In Amino Acids and Proteins for the Athlete: The Anabolic Edge, author Mauro G. Di Pasquale asserted that amino acids such as tyrosine, arginine, leucine and gamma-aminobutyric acid (GABA) all may potentiate HGH secretion. Research into L-tyrosine’s effects on athletic performance, muscle growth and endurance remains ongoing; however, clinical evidence in support of these benefits has not yet been published.
For additional L-tyrosine research, refer to the PubMed site sponsored by the National Institutes of Health (NIH).
HGH.com Supplements With L-Tyrosine
Athletes, bodybuilders and fitness enthusiasts can harness the benefits of L-tyrosine with natural HGH releasers and bodybuilding supplements from HGH.com:
HGH 30,000 Pills and HGH 30,000 Spray – Available in both capsule and spray forms, HGH 30,000 Nanograms promotes HGH production with a powerful combination of L-group amino acids, including L-tyrosine. These oral supplements support muscle growth, fat-burning, increased energy and other benefits.
HGF MAX – These bodybuilding supplements are formulated to naturally boost HGH production with ingredients such as L-tyrosine and other amino acids, which help to build muscle, enhance muscle tone, increase metabolism and improve stamina.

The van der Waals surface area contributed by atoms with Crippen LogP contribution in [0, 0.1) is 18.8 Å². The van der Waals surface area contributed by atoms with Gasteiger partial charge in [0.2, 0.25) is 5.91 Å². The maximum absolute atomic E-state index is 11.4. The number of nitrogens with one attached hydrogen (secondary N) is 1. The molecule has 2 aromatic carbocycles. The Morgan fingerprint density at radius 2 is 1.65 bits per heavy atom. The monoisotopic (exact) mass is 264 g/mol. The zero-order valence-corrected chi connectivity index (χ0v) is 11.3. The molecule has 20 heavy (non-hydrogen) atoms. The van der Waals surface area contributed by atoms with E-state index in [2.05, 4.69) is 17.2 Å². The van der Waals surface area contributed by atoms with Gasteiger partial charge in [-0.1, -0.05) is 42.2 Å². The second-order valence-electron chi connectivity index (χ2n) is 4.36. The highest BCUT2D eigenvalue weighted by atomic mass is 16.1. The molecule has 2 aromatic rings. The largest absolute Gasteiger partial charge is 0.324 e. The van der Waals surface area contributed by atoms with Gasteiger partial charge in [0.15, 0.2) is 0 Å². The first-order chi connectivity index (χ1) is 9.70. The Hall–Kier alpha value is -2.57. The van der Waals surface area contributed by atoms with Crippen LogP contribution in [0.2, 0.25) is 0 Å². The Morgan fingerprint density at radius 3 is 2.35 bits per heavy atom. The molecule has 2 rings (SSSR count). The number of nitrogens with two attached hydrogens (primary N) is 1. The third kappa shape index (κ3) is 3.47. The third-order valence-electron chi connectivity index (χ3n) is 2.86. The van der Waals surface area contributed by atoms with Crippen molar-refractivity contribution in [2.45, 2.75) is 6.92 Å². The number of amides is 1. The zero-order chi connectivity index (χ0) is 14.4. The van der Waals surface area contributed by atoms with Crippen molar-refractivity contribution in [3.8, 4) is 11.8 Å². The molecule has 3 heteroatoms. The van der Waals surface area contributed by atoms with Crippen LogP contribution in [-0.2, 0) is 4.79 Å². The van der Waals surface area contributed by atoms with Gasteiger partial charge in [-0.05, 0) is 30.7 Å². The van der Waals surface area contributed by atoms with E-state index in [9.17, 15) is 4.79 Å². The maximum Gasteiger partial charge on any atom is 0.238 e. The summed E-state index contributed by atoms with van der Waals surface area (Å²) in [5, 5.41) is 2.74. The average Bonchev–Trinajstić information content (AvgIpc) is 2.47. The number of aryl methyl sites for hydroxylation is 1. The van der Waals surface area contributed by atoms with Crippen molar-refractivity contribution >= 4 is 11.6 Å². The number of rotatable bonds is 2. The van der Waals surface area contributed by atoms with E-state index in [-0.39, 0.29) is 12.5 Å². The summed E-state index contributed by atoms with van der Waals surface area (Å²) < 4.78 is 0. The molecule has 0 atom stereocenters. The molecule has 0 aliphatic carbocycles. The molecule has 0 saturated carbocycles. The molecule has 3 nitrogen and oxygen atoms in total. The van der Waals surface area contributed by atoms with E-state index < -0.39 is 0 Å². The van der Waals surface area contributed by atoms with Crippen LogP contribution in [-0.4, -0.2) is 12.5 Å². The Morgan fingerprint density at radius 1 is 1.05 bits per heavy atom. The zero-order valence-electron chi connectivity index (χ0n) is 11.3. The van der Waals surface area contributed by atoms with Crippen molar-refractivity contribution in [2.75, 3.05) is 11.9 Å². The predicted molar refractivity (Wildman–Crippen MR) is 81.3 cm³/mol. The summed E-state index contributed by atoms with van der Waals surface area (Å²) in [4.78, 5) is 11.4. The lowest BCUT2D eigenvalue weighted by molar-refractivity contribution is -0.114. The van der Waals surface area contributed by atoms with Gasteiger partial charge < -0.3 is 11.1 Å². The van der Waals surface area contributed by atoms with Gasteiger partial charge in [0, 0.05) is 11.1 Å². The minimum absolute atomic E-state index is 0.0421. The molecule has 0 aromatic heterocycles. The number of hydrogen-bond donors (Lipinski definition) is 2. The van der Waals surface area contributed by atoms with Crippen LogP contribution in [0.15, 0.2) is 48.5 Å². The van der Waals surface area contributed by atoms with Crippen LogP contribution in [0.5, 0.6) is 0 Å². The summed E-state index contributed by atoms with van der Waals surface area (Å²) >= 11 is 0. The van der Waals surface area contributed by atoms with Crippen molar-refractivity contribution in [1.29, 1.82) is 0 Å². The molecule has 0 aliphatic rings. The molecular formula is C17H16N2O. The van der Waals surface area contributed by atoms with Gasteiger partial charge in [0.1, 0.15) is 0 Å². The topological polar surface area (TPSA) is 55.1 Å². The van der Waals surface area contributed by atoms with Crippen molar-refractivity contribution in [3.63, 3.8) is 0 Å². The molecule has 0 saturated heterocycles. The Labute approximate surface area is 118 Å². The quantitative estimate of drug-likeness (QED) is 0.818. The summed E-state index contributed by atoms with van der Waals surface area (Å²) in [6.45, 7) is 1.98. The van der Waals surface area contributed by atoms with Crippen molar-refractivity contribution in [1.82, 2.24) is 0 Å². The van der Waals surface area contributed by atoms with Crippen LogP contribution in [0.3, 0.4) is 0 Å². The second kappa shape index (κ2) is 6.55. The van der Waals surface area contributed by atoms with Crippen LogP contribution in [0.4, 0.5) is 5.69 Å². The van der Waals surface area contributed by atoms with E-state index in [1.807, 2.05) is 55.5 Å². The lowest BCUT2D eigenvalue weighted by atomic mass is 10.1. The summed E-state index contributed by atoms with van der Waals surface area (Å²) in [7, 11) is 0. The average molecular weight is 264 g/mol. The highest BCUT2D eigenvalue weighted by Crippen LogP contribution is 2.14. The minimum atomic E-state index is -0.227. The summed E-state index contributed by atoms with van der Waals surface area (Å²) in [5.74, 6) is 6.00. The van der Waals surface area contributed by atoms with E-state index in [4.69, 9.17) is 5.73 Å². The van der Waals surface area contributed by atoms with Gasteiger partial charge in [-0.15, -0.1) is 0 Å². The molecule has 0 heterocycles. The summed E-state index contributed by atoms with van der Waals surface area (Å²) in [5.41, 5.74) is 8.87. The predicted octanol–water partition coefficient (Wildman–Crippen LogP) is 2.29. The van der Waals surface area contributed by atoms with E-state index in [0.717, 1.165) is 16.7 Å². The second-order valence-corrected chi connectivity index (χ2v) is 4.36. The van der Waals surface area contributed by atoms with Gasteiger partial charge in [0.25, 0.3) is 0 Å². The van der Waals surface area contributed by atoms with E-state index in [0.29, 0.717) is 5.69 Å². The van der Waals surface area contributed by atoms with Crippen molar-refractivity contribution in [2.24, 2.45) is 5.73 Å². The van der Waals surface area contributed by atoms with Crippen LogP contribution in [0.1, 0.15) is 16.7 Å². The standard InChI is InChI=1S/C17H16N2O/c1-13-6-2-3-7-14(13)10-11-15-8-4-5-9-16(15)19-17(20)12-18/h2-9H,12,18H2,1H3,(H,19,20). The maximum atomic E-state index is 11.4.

Anapolan Max 50 (A-Max 50) – Designed to help bodybuilders achieve rapid muscle mass increases, A-Max 50 features L-tyrosine and other active ingredients to promote lean muscle gain, stimulate HGH production and elevate testosterone levels.
Multi-Pro Chocolate Whey Protein – With nearly 500 milligrams of L-tyrosine and 24 grams of protein per serving, Multi-Pro is a complete protein supplement that is intended to help users build muscle, reduce body fat and improve the immune system.
CytoSport Vanilla Whey Protein – One serving of low-fat, low-lactose, CytoSport whey protein contains 3 grams of L-tyrosine and a full 18 grams of protein. It is formulated to aid in developing lean muscle mass and recovering more quickly after intense training.
TakeOFF Maximum Catalyst – Tyrosine is intended to fulfill several functions in the TakeOFF fat-burner formula: raising norepinephrine levels to promote thermogenesis, restoring neurotransmitters to support mental focus and improving thyroid function to boost metabolism.